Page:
Teenagers playing pranks on the community is an issue that is as old as civilization itself. Every generation has had to deal with it in one way or another. But a prank is little more than a practical joke or a mischievous act. At what point does an innocent prank cross the line to become juvenile delinquency? An incident from Oneida County’s early history shows how easily the line can be crossed. Historian Gary Entz has the story.
Before the first morning light on August 10, 1936, a slow-moving Chicago & Northwestern freight train traveling north toward Rhinelander struck a railroad tie that was laying squarely across the rails of the main line. The heavy tie slipped under the cowcatcher and jammed underneath it. The crew was unaware that the train had struck an object and continued into town. When they arrived, they saw the trail of splinters on the tracks behind them and realized how lucky they had been. The Ashland Limited came in an hour behind them, and had that passenger train, which traveled between 50 and 60 miles per hour, stuck the tie, it most likely would have derailed. As it was, it took considerable time and effort to extract the tie from underneath the freight locomotive.
Later in the day, shortly after the afternoon Northwestern passenger train had gone through, a whistle post was found lying across the tracks at the same spot. Nels Junkher was leading a section crew behind the train to check against sparks. He spotted the obstruction and removed it before a train could hit it. He also spotted a local youth named Myron Schmitt hiding in a nearby bush.
Myron Schmitt was a seventeen-year-old boy from the town of Pelican. He lived with his mother and sisters, but his father was absent from his life. He was considered a good worker at home, but because his father was missing Myron had to take on most of the household chores and dropped out of school before completing the third grade. He was functionally illiterate.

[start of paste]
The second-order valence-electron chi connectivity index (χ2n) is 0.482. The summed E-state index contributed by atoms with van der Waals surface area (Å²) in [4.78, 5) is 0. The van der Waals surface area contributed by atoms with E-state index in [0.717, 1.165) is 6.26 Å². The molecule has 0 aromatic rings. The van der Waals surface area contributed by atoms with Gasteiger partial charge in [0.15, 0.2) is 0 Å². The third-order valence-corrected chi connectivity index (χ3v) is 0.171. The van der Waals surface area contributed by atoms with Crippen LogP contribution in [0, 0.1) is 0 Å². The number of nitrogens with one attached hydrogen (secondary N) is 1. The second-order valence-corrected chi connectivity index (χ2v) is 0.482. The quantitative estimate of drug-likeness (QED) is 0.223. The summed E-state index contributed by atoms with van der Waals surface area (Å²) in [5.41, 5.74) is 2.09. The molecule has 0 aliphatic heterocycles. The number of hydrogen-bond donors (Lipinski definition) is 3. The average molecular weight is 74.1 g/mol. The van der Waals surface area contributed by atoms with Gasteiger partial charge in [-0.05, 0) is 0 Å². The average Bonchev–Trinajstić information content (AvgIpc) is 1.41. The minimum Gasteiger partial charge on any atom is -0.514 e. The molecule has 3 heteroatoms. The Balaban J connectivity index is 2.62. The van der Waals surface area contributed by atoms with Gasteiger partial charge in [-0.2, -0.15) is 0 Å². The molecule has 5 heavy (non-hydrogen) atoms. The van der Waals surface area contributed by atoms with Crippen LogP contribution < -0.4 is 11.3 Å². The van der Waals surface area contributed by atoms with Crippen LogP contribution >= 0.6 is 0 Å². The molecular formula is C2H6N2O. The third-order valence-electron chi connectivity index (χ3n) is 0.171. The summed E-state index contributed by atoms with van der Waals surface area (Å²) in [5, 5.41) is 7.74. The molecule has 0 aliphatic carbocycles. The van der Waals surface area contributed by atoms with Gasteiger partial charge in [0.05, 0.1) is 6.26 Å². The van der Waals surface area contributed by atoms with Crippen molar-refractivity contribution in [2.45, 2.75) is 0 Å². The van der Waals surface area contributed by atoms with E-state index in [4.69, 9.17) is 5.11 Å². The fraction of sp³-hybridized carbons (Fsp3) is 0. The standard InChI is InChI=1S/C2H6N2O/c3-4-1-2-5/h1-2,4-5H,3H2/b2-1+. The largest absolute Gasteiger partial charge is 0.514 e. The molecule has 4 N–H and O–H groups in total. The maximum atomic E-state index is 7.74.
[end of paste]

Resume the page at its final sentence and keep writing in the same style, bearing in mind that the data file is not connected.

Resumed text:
County Sheriff John Farman went to the Schmitt household to question Myron and to take him to the site where the tie had been placed on the tracks. The teenager denied involvement, and the sheriff wanted to believe him because the new railroad ties waiting to be put into place were in fact very heavy. Then the sheriff turned to the boy and said, “I’ll bet a nickel a strong man like you could lift one of those.” At which point Schmitt grinned, picked up a tie by the middle, swung it around, and carried it right over to the rails. He won a nickel but lost his freedom.
Schmitt confessed all. According to his statement, Schmitt attended morning and afternoon church services in Rhinelander. In the evening he attended the Heart o’ the Lakes Association’s annual outdoor show and Northwoods exhibition. Walking back to his home in Pelican he came across the new ties lying alongside the track. On a lark he placed a tie over the track then went home to sleep. He likely just wanted to see it broken and tore down the whistle post the next day when he could not see any remains of the tie.
Schmitt was subsequently examined by Dr. I.E. Schiek, who declared him to be either feeble minded or insane. Schmitt was sentenced to the State Industrial School for boys at Waukesha. A railroad tragedy was avoided, but the tragedy of a young life gone bad was not.